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October 24, 2012   Email to Friend 

Pumpkin Pickin’ For A Cure
Mary Johnson

WAFF-TV anchor and breast cancer survivor Liz Hurley was thrilled to partner with Tate Farms for Pickin’ For A Cure.

A cornucopia of colors greets guests to Tate Farms in Meridianville. This year, nestled in with the autumn orange, green and white gourds, light pink pumpkins make a statement about the farm’s fight against breast cancer.

The Tates grew Pink Porcelain Doll and Rascal varieties of pumpkins as part of Pickin’ For A Cure, the farm’s inaugural breast cancer awareness event. On the first Saturday in October, the Tates donated a portion of their gate sales from their Cotton Pickin’ Pumpkins to the Liz Hurley Breast Cancer Fund at the Huntsville Hospital Foundation.

“We’re the Tennessee Valley’s pumpkin destination for the fall, and we wanted to team up with the Tennessee Valley’s breast cancer center,” said Stewart McGill, who is operations manager for the farm.

The fund, started 14 years ago, is named for WAFF-TV anchor and breast cancer survivor Liz Hurley. A fixture of north Alabama television news, Hurley was diagnosed with an aggressive form of breast cancer in 1998.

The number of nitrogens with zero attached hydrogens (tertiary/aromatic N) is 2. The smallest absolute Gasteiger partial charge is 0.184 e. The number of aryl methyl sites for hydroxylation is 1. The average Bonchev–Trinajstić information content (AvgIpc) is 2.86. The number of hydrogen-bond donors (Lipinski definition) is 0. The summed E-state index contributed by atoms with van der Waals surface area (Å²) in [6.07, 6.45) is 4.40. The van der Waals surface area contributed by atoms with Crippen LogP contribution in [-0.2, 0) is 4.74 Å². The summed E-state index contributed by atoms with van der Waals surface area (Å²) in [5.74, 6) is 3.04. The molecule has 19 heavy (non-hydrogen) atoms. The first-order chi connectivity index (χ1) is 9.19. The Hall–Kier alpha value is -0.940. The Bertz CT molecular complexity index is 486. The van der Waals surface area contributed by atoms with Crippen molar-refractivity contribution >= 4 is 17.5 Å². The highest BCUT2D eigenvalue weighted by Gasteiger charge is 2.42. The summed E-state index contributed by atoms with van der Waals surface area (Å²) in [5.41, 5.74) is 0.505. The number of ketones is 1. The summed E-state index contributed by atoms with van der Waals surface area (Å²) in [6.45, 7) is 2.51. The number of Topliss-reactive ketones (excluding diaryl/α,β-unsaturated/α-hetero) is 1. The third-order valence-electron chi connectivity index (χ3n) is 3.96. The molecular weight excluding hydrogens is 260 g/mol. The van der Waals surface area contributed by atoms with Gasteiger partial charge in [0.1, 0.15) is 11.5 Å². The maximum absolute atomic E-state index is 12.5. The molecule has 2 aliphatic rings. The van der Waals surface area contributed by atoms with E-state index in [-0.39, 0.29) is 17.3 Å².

“I knew that if I could survive through this breast cancer diagnosis, I would try to make a difference in the north Alabama community for women who would come after me,” Hurley said.

With money raised by Hurley, Huntsville Hospital built a dedicated breast health center. The non-profit organization has raised more than $3 million to help purchase early-detection equipment and fund breast cancer research projects.

“I can’t thank Tate Farms enough for growing pink pumpkins,” said Hurley, who took time to pick a few of the pink pumpkins for herself. “Who would’ve thought we would be where we are, growing pink pumpkins as a way to help women in the fight against breast cancer?”

McGill said Tate Farms had discussed hosting a breast cancer awareness event for a number of years, and pink pumpkins were a perfect fit. While the family does not have a direct link to anyone struggling with the disease, McGill said he understands the importance of helping raise awareness.

“We’re constantly trying to find a way to give back, because the community has supported us so well,” McGill said. “Without the community, we’re nothing.”

The Tate Farms Cotton Pickin’ Pumpkins is among the top agritourism sites in the state. Madison County Farmers Federation Board Member Steve Tate said the pink pumpkins were a perfect way to connect farmers with their community.

“Breast cancer affects women from all walks of life and has impacted almost every family in our community,” Tate. “This is a great way to raise awareness.”

Each year nearly 230,000 people are diagnosed with breast cancer and almost 40,000 people die from the disease, according to the National Cancer Institute.

For more information about the Liz Hurley Breast Cancer Fund, visit bit.ly/SudWRG. For more information about Tate Farms, visit TateFarmsPumpkins.com.

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